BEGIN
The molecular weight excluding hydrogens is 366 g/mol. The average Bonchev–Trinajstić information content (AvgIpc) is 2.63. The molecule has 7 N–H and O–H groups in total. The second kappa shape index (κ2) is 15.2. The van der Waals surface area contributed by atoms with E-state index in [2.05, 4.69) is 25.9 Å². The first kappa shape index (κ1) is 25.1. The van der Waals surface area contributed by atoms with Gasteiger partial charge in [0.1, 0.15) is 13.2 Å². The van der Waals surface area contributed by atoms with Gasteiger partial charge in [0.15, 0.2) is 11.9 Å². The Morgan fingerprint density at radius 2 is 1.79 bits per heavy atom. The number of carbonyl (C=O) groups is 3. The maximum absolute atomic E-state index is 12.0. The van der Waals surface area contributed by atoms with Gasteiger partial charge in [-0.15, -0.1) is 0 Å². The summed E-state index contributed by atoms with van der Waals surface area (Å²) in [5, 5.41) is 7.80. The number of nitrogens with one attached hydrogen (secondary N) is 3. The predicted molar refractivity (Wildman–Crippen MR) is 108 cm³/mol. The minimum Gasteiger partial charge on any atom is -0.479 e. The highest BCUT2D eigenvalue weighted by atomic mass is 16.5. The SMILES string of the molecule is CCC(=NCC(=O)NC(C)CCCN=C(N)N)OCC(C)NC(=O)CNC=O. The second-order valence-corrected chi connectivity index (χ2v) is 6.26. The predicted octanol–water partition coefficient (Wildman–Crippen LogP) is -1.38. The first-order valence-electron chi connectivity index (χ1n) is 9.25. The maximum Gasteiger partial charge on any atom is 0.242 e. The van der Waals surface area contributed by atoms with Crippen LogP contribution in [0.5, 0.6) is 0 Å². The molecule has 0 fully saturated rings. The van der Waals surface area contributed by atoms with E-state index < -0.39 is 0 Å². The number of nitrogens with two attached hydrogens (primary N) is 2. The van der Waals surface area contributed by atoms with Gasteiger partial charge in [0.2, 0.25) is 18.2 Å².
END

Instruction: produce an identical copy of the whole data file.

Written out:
The molecular weight excluding hydrogens is 366 g/mol. The average Bonchev–Trinajstić information content (AvgIpc) is 2.63. The molecule has 7 N–H and O–H groups in total. The second kappa shape index (κ2) is 15.2. The van der Waals surface area contributed by atoms with E-state index in [2.05, 4.69) is 25.9 Å². The first kappa shape index (κ1) is 25.1. The van der Waals surface area contributed by atoms with Gasteiger partial charge in [0.1, 0.15) is 13.2 Å². The van der Waals surface area contributed by atoms with Gasteiger partial charge in [0.15, 0.2) is 11.9 Å². The Morgan fingerprint density at radius 2 is 1.79 bits per heavy atom. The number of carbonyl (C=O) groups is 3. The maximum absolute atomic E-state index is 12.0. The van der Waals surface area contributed by atoms with Gasteiger partial charge in [-0.15, -0.1) is 0 Å². The summed E-state index contributed by atoms with van der Waals surface area (Å²) in [5, 5.41) is 7.80. The number of nitrogens with one attached hydrogen (secondary N) is 3. The predicted molar refractivity (Wildman–Crippen MR) is 108 cm³/mol. The minimum Gasteiger partial charge on any atom is -0.479 e. The highest BCUT2D eigenvalue weighted by atomic mass is 16.5. The SMILES string of the molecule is CCC(=NCC(=O)NC(C)CCCN=C(N)N)OCC(C)NC(=O)CNC=O. The second-order valence-corrected chi connectivity index (χ2v) is 6.26. The predicted octanol–water partition coefficient (Wildman–Crippen LogP) is -1.38. The first-order valence-electron chi connectivity index (χ1n) is 9.25. The maximum Gasteiger partial charge on any atom is 0.242 e. The van der Waals surface area contributed by atoms with Crippen LogP contribution in [0.5, 0.6) is 0 Å². The molecule has 0 fully saturated rings. The van der Waals surface area contributed by atoms with E-state index < -0.39 is 0 Å². The number of nitrogens with two attached hydrogens (primary N) is 2. The van der Waals surface area contributed by atoms with Gasteiger partial charge in [0.2, 0.25) is 18.2 Å².